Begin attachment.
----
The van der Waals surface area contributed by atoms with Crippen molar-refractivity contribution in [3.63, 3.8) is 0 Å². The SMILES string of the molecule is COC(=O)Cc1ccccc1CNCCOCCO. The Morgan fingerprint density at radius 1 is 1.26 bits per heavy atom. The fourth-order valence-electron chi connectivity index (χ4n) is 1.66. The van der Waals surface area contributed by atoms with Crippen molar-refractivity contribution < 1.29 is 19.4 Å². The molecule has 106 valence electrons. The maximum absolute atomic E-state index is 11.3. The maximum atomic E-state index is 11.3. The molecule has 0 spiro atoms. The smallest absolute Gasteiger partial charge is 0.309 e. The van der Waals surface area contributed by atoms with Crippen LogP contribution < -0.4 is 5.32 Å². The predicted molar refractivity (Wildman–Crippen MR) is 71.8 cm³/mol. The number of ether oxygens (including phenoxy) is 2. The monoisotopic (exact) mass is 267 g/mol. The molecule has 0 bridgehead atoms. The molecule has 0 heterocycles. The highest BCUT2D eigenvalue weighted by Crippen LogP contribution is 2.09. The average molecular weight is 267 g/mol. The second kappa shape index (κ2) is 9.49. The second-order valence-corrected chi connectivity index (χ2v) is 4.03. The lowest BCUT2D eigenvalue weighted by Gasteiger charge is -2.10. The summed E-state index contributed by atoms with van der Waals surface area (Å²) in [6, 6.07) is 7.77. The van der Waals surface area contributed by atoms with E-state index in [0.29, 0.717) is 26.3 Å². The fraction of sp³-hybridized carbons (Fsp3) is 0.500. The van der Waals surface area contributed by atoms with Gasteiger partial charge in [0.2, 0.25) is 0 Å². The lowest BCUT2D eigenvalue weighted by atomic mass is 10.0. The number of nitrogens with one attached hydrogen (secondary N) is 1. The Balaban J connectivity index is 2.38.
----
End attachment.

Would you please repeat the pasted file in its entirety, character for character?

The van der Waals surface area contributed by atoms with Crippen molar-refractivity contribution in [3.63, 3.8) is 0 Å². The SMILES string of the molecule is COC(=O)Cc1ccccc1CNCCOCCO. The Morgan fingerprint density at radius 1 is 1.26 bits per heavy atom. The fourth-order valence-electron chi connectivity index (χ4n) is 1.66. The van der Waals surface area contributed by atoms with Crippen molar-refractivity contribution < 1.29 is 19.4 Å². The molecule has 106 valence electrons. The maximum absolute atomic E-state index is 11.3. The maximum atomic E-state index is 11.3. The molecule has 0 spiro atoms. The smallest absolute Gasteiger partial charge is 0.309 e. The van der Waals surface area contributed by atoms with Crippen LogP contribution < -0.4 is 5.32 Å². The predicted molar refractivity (Wildman–Crippen MR) is 71.8 cm³/mol. The number of ether oxygens (including phenoxy) is 2. The monoisotopic (exact) mass is 267 g/mol. The molecule has 0 bridgehead atoms. The molecule has 0 heterocycles. The highest BCUT2D eigenvalue weighted by Crippen LogP contribution is 2.09. The average molecular weight is 267 g/mol. The second kappa shape index (κ2) is 9.49. The second-order valence-corrected chi connectivity index (χ2v) is 4.03. The lowest BCUT2D eigenvalue weighted by Gasteiger charge is -2.10. The summed E-state index contributed by atoms with van der Waals surface area (Å²) in [6, 6.07) is 7.77. The van der Waals surface area contributed by atoms with E-state index in [0.29, 0.717) is 26.3 Å². The fraction of sp³-hybridized carbons (Fsp3) is 0.500. The van der Waals surface area contributed by atoms with Gasteiger partial charge in [0.2, 0.25) is 0 Å². The lowest BCUT2D eigenvalue weighted by atomic mass is 10.0. The number of nitrogens with one attached hydrogen (secondary N) is 1. The Balaban J connectivity index is 2.38.